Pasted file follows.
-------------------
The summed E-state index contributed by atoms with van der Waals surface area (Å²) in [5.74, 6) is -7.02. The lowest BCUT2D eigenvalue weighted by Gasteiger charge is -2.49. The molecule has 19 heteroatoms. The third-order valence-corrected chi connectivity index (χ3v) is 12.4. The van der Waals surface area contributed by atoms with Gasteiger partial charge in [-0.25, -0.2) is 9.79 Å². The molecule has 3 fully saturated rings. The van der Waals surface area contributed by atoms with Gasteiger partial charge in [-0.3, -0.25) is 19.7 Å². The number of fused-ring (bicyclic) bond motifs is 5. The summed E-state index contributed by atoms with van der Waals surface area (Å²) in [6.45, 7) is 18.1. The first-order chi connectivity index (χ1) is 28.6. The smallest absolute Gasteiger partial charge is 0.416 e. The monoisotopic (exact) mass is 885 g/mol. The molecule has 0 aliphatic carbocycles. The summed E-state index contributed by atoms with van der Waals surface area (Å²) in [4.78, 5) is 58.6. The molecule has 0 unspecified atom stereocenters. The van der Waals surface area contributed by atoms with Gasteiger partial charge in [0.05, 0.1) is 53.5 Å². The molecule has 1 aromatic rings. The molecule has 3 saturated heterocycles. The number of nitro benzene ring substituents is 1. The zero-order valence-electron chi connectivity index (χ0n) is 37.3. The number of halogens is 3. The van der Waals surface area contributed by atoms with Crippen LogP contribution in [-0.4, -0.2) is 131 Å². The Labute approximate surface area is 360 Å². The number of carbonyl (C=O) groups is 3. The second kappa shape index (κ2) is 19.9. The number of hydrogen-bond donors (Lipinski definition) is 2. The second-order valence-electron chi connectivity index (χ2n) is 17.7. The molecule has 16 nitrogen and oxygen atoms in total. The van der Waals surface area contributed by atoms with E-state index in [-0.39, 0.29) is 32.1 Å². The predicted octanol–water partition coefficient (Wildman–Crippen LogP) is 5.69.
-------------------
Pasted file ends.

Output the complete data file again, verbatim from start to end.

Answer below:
The summed E-state index contributed by atoms with van der Waals surface area (Å²) in [5.74, 6) is -7.02. The lowest BCUT2D eigenvalue weighted by Gasteiger charge is -2.49. The molecule has 19 heteroatoms. The third-order valence-corrected chi connectivity index (χ3v) is 12.4. The van der Waals surface area contributed by atoms with Gasteiger partial charge in [-0.25, -0.2) is 9.79 Å². The molecule has 3 fully saturated rings. The van der Waals surface area contributed by atoms with Gasteiger partial charge in [-0.3, -0.25) is 19.7 Å². The number of fused-ring (bicyclic) bond motifs is 5. The summed E-state index contributed by atoms with van der Waals surface area (Å²) in [6.45, 7) is 18.1. The first-order chi connectivity index (χ1) is 28.6. The smallest absolute Gasteiger partial charge is 0.416 e. The monoisotopic (exact) mass is 885 g/mol. The molecule has 0 aliphatic carbocycles. The summed E-state index contributed by atoms with van der Waals surface area (Å²) in [4.78, 5) is 58.6. The molecule has 0 unspecified atom stereocenters. The van der Waals surface area contributed by atoms with Gasteiger partial charge in [0.05, 0.1) is 53.5 Å². The molecule has 1 aromatic rings. The molecule has 3 saturated heterocycles. The number of nitro benzene ring substituents is 1. The zero-order valence-electron chi connectivity index (χ0n) is 37.3. The number of halogens is 3. The van der Waals surface area contributed by atoms with Crippen LogP contribution in [-0.4, -0.2) is 131 Å². The Labute approximate surface area is 360 Å². The number of carbonyl (C=O) groups is 3. The second kappa shape index (κ2) is 19.9. The number of hydrogen-bond donors (Lipinski definition) is 2. The second-order valence-electron chi connectivity index (χ2n) is 17.7. The molecule has 16 nitrogen and oxygen atoms in total. The van der Waals surface area contributed by atoms with E-state index in [-0.39, 0.29) is 32.1 Å². The predicted octanol–water partition coefficient (Wildman–Crippen LogP) is 5.69.